EDITOR'S NOTE: The Hearing Journal is proud to partner with the Hearing Loss Association of America (HLAA) in providing patient handouts. For information on HLAA activities and events, visit https://www.hearingloss.org. For a printable pdf version of this handout, click here.
The world has changed a lot in the past few weeks. Physical distancing due to COVID-19 has closed restaurants, theaters, and many other "non-essential" businesses, prioritizing health care and access to food and medicines above all else. This has caused many of us to self-isolate, keeping our distance for our safety and that of others, to help flatten the curve of infections. For people with hearing loss, maintaining our hearing health and having access to working hearing aids and other communication devices are critical as we adapt to various ongoing—and often stressful—changes. Despite this challenging time, stay on top of your hearing health with these tips:
1. Take an inventory. Make sure you have plenty of hearing batteries on hand to keep your devices functioning for at least eight weeks. Replenish supplies online or ask your local pharmacy or supermarket to deliver some to your home. Many pharmacies are offering free delivery for prescription items; they may do the same for hearing aid batteries. Your audiologist may also have extras on hand they can send to you. Check out a subscription battery service for home delivery such as HearOClub.
2. Explore telehealth options. Call your audiologist about teleaudiology options, which are remote hearing care services using video conferencing technology in place of an in-person visit. Video calls are preferable to audio-only calls because they allow for lipreading. Skype, a free video calling service, provides live captions for all calls (captioning directions here: https://bit.ly/2UbkmtA). While the captioning quality can vary, it will help fill in some of the gaps you may miss. Call your insurance provider about your telehealth coverage, since Medicare, for example, has recently expanded its coverage for telehealth to help seniors during this public health emergency.
3. Utilize curbside, contact-less services if available. Check for drop-off and curbside services that your audiologists may be offering. If available, observe CDC guidance on physical distancing by staying in your car while the audiologist or a team member comes to pick up your device. If the repair is quick, wait in your car until the device is returned to you. For larger repairs, schedule a time for curbside pick-up of the repair at a later date. Don't hesitate to ask the audiology clinic about their infection control strategies to make sure that devices are returned clean and ready for your use.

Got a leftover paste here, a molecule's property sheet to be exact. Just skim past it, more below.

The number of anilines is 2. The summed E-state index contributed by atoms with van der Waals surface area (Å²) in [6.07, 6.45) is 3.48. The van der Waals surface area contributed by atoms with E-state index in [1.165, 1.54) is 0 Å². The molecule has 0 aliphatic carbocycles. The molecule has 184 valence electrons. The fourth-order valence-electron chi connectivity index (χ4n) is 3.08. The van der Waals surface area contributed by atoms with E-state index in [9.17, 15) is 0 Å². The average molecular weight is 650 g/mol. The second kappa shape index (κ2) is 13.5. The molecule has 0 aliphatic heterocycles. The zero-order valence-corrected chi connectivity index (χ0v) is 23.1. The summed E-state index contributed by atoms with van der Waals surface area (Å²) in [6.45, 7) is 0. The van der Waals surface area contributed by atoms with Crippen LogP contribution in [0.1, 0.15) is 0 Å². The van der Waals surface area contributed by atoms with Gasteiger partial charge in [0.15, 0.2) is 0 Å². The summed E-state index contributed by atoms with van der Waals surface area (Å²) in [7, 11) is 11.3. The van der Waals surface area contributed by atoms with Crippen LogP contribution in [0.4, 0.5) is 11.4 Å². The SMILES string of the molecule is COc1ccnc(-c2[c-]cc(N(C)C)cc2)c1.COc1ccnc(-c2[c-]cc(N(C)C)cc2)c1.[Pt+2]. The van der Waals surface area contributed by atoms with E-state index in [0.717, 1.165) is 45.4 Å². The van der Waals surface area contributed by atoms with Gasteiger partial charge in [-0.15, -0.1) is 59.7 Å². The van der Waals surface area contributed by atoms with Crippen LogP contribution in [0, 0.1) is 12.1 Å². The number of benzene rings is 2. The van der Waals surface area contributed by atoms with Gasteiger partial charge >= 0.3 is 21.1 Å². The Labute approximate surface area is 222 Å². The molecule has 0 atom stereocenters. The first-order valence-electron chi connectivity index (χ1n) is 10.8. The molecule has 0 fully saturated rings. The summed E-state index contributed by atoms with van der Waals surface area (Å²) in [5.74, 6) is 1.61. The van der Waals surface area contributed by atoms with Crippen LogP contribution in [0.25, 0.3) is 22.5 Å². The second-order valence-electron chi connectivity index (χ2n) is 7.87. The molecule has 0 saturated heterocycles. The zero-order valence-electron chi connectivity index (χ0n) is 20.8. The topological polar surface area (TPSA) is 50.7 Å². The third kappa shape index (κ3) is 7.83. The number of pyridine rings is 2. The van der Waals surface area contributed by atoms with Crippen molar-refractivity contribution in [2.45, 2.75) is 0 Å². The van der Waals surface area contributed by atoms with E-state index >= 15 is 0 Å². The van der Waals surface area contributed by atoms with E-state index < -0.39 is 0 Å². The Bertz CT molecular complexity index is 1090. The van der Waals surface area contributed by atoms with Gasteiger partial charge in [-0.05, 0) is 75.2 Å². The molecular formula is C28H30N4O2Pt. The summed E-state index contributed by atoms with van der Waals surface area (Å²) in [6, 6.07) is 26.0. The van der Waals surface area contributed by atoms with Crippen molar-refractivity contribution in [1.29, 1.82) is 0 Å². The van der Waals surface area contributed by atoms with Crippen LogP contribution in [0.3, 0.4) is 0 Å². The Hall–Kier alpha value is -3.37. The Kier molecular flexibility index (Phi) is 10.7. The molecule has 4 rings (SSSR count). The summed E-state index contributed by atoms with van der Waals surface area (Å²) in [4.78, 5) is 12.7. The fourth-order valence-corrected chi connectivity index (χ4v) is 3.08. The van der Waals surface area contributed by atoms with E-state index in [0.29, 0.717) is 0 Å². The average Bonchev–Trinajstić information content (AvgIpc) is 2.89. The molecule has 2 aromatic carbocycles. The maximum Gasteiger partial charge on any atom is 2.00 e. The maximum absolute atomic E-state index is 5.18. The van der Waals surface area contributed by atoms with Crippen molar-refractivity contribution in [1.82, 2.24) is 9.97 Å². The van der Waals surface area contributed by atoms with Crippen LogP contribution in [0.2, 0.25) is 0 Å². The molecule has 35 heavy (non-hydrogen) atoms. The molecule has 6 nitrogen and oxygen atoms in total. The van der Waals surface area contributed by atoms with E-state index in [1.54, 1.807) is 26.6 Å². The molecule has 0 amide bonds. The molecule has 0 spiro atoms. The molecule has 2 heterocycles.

4. Stay as connected as possible. Speak to someone by phone or video chat each day or two to stay connected to friends and family. Speaking on the phone can be challenging for people with hearing loss, but many captioned phone options exist. Explore this list compiled by the Hearing Loss Association of America (HLAA): https://bit.ly/3bk3MNJ.
5. Experiment with a variety of communication tools. With more conversations moving to phone and video calls, and in-person chats taking place behind medical masks, you may need to use additional tools for communication. Try a speech-to-text app like Live Transcribe (only on Android), Otter, or Ava to create captions on demand. Other options like a Boogie Board or a small whiteboard work well for short messages. Paper and pen are also a good option.
6. Consider a backup hearing device. Should your hearing aids stop working, and you are unable to have them repaired, try a smartphone amplifier such as Ear Machine. This and similar apps allow you to use your smartphone and a pair of headphones to amplify sound in real-time. Consider an over-the-counter personal sound amplifier product (PSAP) or a pocket talker. These are not hearing aids but might be able to get you through a crisis. These options will work best for those with mild to moderate hearing loss and need a little hearing enhancement in specific situations.
7. Prepare a communication kit. If you need to seek additional medical attention, call ahead first. If you are told to visit the doctor, bring your hearing aids, extra batteries, chargers and any additional communication devices you have discovered from your experimentation activities. Create signs for you to wear or be displayed in your hospital room to remind medical personnel about your hearing loss. If safe to do so, bring a friend or loved one to assist. If you are hospitalized or for any medical visits, review HLAA's Guide for Effective Communication in Health Care (https://bit.ly/3bmgKdM)
The COVID-19 pandemic is making life more challenging for everyone. Prioritize your hearing health by staying in touch with your audiologist and other hearing health professionals. With flexibility, creativity, and willingness to try new communication technology, we can protect our health without neglecting our hearing.
ABOUT THE AUTHOR: Shari Eberts is a hearing health advocate, writer, and avid Bikram yogi. She is the founder of Living With Hearing Loss, a blog and online community for people living with hearing loss and tinnitus. She also serves on the Board of Trustees of the Hearing Loss Association of America (HLAA). She has adult-onset genetic hearing loss, and hopes that by sharing her story she will help others live more peacefully with their own hearing issues.